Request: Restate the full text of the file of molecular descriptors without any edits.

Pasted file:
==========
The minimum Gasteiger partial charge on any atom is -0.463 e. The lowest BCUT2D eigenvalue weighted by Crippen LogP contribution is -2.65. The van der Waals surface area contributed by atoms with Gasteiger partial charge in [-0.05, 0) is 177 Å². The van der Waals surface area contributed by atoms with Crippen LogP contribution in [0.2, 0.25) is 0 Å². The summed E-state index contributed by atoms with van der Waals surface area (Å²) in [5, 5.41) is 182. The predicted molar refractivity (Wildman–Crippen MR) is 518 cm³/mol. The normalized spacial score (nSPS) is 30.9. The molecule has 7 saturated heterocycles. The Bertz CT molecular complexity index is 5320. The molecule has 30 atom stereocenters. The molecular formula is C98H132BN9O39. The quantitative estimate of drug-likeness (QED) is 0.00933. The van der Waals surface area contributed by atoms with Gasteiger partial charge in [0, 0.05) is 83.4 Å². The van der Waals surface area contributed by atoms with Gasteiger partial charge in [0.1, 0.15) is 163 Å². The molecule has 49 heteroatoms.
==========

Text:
The minimum Gasteiger partial charge on any atom is -0.463 e. The lowest BCUT2D eigenvalue weighted by Crippen LogP contribution is -2.65. The van der Waals surface area contributed by atoms with Gasteiger partial charge in [-0.05, 0) is 177 Å². The van der Waals surface area contributed by atoms with Crippen LogP contribution in [0.2, 0.25) is 0 Å². The summed E-state index contributed by atoms with van der Waals surface area (Å²) in [5, 5.41) is 182. The predicted molar refractivity (Wildman–Crippen MR) is 518 cm³/mol. The normalized spacial score (nSPS) is 30.9. The molecule has 7 saturated heterocycles. The Bertz CT molecular complexity index is 5320. The molecule has 30 atom stereocenters. The molecular formula is C98H132BN9O39. The quantitative estimate of drug-likeness (QED) is 0.00933. The van der Waals surface area contributed by atoms with Gasteiger partial charge in [0, 0.05) is 83.4 Å². The van der Waals surface area contributed by atoms with Gasteiger partial charge in [0.1, 0.15) is 163 Å². The molecule has 49 heteroatoms.